And when he had done—

“Take a mouthful of this, my hero, it will keep you warm.”

And he placed a flask of brandy to the boy’s lips, and made him swallow a little.

“And here’s a bit more bread, if you should be hungry. Good night, and remember.”

After about an hour’s solitary walking, the boy began to grow alarmed. Tom’s landmarks failed him, and he began to fear that he had lost his way. In half an hour more he was sure that he was quite out of his reckoning, and as his spirits sank he began to feel the cold wind and drenching rain more and more.

And now he found himself entering a town not at all answering Tom’s description of Hatherton.

The little town was silent, its doors and windows shut, and all except a few old-fashioned oil-lamps dark.

After walking listlessly about—afraid to knock and ask anywhere for shelter—worn out, he sat down on a door-step. He leaned back and soon fell fast asleep.

A shake by the shoulder roused him. A policeman was stooping over him.

“I say, get up out o’ that,” said the imperious voice of the policeman.

The boy was not half awake; he stared at him, his big face and leather-bound chimney-pot looked like a dream.

“I say,” he continued, shaking him, but not violently, “you must get up out o’ that. You’re not to be making yourself comfortable there all night. Come, be lively.”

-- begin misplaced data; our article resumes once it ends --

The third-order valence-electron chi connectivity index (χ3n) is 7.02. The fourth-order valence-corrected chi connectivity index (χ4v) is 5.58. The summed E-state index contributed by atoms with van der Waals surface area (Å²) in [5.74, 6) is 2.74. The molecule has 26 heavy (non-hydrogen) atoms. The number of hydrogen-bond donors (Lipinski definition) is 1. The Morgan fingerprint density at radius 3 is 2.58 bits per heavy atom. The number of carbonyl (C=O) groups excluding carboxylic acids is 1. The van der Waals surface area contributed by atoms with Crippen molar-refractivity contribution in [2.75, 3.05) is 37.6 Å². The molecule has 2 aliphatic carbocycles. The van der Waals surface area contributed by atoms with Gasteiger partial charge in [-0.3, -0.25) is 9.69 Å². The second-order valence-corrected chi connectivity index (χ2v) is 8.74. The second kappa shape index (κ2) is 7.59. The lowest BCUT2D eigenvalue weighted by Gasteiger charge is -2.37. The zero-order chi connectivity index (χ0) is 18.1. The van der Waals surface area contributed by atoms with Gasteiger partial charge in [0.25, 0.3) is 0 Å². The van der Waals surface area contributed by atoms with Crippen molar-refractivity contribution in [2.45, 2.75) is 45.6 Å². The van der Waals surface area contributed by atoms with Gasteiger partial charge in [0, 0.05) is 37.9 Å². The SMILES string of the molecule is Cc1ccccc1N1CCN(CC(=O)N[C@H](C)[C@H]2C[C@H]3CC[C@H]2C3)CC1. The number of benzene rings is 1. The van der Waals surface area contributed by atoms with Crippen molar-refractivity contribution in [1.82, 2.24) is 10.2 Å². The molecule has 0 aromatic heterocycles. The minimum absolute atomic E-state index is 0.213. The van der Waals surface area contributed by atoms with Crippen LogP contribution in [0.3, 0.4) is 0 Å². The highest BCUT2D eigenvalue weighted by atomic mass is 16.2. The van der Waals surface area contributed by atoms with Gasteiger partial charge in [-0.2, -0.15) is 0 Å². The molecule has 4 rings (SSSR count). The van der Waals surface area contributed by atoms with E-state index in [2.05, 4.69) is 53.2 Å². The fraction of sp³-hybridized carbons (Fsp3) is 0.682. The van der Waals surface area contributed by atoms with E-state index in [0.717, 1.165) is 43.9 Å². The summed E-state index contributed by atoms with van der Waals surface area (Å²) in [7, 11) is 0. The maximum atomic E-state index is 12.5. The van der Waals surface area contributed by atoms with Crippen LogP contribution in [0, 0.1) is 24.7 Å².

Comfortable! Lively!—all comparative—all a question of degrees.

The boy got up as quickly as the cold and stiffness of his joints would let him.

Very dutifully he got up, and stood drenched, pale, and shivering in the moon-light.

The policeman looked down not unkindly now, at the little wayfarer. There was something piteous, I dare say. He looked a grave, thoughtful man, of more than fifty, and he put his hand on the child’s shoulder.

“Ye see, hoy, that was no place to sleep in.”

“No, sir, I’ll never do it again, sir, please.”

“You’re cold; you’d get pains in your bones.”

“I’ll not any more, sir, please.”

“Come with me, my boy, it’s only a step.”

He brought the boy into his house down the lane close by.

“There’s a fire. You warm yourself. There’s my little one in fever, so you can’t stop long. Sit down, child, and warm yourself”

He gave him a drink of hot milk and a piece of bread.

“You don’t get up, you know; there’s no need,” he added.

I think he was afraid of his pewter spoons. He kept the little fellow nearly half an hour, and he lent him an old bottomless sack to wrap about his shoulders, and charged him to bring it back in the morning. I think the man thought he might be a thief. He was a kind man—there was a balancing of great pity and suspicion.

The boy returned the sack with many thanks, in the first faint twilight of morning, and set forth again for Hatherton. It was, the fellow who directed him said, still five miles on.